4th July

He rang this morning and I said, if he wanted a word with me he could come. “Nothing in particular”, he answered, “just a chat. The parting last week (1st July) was a bit abrupt. Or was it a complete brush-off?” I assured him that this would be a total misunderstanding. He was relieved and said he would call in after having done his shopping. Shortly afterwards he was on the phone again, apologizing for interrupting my work and saying that he would have to stay in until the telecom people had been.
I told him to come afterwards. He said he had no idea when that would be. Certain problems solve themselves…
I had interrupted my work and was ready for a cup of tea when he turned up, showing distinct withdrawal symptoms and craving for sympathy. I invited him to have a cup of tea with me which he gladly accepted. He seemed unsure of himself and at a loss what to say. Just a chat, he had said; but what was there to chat about? Fortunately my daughter was there, too, who having returned from a holiday on the continent, helped to find subjects of conversation. While I was making tea, anyway.

When we were on our own, in the living-room, he on a chair and I on the settee facing him, he began to unburden himself. Ever since he had last seen me, that morning when I had come early, he had been feeling “jaded”. I didn’t know this word, but the dictionary put me in the picture. So that was what he felt like.
He kept on explaining his symptoms. Listless, sad; his wife, of course – he hadn’t had time to think about this event since I had made my appearance – and then this uncomfortable feeling in the pit of his stomach, almost like – well – as if he was about to sit an examination, some kind of nervousness; he couldn’t explain what it was, but there it was. He could easily see, taking exams was no problem for me, he said.
So self-assured, so confident – where did I take it from? “Anyway,” he continued, “you look very attractive in your red tee-shirt.” He couldn’t see much of it, since I was wearing a long-sleeved white blouse on top of it, open, it is true. I said nothing.
“Red suits you”, he kept on. “But you know that, don’t you?” I still said nothing. He looked away and started complaining about his son and his family who being over for a visit didn’t seem to have much time for him. I reminded him that they were due to stay with him later on. “That is true,” he conceded.

He started chuckling suddenly. “Do you know what the telecom people did?” I had no idea. “Put in another plug or point or something for the telephone so that it can be moved from one room to another.” He didn’t understand what was happening technically and how this could be achieved: disconnect the phone, plug it in elsewhere and not lose the call. Did I understand how it worked? I certainly didn’t. It struck me as magic. Anyway, he had felt the need for this when his other daughter-in-law was staying with him a month ago. He seemed to be receiving plenty of telephone calls from one or two ladies, or ringing them up himself, and his daughter-in-law wouldn’t move away while he was on the telephone. It had annoyed him a bit, I wondered why because he had declared more than once that he couldn’t care less what others thought about him. However, I didn’t interrupt his account.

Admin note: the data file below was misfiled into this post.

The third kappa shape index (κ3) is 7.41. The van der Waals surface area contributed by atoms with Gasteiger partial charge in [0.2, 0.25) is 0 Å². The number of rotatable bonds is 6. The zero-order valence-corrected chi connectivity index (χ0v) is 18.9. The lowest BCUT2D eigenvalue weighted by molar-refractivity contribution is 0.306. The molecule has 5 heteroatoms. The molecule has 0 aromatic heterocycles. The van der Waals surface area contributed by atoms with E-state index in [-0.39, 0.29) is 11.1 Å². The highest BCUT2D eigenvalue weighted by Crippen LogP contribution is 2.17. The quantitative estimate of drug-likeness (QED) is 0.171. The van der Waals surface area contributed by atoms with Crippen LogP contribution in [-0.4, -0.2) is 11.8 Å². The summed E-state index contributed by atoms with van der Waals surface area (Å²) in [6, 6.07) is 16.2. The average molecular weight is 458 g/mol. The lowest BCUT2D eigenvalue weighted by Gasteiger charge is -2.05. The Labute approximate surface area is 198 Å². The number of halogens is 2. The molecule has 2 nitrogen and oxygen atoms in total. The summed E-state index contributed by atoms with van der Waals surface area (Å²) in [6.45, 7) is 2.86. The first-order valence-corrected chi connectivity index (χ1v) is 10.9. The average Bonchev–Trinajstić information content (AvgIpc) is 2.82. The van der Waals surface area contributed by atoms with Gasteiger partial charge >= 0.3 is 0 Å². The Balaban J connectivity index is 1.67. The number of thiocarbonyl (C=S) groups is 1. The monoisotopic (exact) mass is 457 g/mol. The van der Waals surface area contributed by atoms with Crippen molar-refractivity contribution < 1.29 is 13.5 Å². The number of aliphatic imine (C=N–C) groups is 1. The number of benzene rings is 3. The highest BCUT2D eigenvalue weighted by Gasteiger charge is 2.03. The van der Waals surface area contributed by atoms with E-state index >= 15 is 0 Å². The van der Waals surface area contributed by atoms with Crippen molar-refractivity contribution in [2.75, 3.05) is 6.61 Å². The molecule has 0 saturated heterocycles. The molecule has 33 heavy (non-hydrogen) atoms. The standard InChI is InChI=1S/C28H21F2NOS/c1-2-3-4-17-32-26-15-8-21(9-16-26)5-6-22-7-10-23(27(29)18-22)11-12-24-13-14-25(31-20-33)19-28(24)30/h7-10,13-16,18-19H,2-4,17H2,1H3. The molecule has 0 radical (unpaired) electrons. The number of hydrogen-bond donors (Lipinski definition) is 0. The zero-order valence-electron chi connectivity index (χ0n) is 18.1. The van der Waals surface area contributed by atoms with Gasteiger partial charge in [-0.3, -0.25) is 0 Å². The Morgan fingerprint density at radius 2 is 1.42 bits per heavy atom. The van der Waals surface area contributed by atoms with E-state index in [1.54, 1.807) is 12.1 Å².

Then he said abruptly “I don’t need that thing now, do I”, smiling at me for a second or two and turning away again. He had to try and justify his new installation. Firstly, it hadn’t been expensive, only £20. Secondly, when his son was there he might like to do business calls from another room. Thirdly, in any case it might be useful. I couldn’t agree more.

Then I asked him to reach me a small parcel from behind the typewriter. It contained the presents I wanted to return to him. I must admit I had a bit of heart beating, never having done such a thing before, but managed alright in the end. They were only trifles he had given me, nothing of any importance, he said, but he would take a little offence. It was a bit much really. He looked hurt. What did his feelings have to do with little material things of no importance? He found this difficult to answer. Did he like me much less now?

He said he still liked me. I told him, what he had given me was for a little girl. I had grown out of it. He should give it to his granddaughter. He said I should have refused it in the first place. I pointed out I was delighted at the time and taken by surprize. Why should I not have had it – I liked it. Also I certainly wouldn’t have wanted to hurt his feelings. He bravely accepted the blow. I told him it would make me freer not to keep it. Better for him, too. He seemed to understand this and didn’t know what to say. I reminded him of what we had said at our last meeting. It would be better to go in for a relationship that worked its way uphill steadily rather than reach some sort of a climax quickly and come back down.
I had him in tears now. He took off his glasses and sobbed “you still have a little affection for me.” I reassured him that I had more than ever. Why should I go to all this trouble, if I didn’t. He looked at me blank. Then he got up saying that he would have to leave me to my work, now. I stood before him and smiled. He melted.
I was uncertain whether to kiss him or not, but decided that I had to revive him. I kept my eyes open and he looked at me in utter amazement. He was hesitant after that.
I put my hand onto his shoulder and said jokingly “go on.” But he didn’t move. “A kiss” , he whispered, I could hardly hear it. I gave him another one and he said “I must go now quickly.”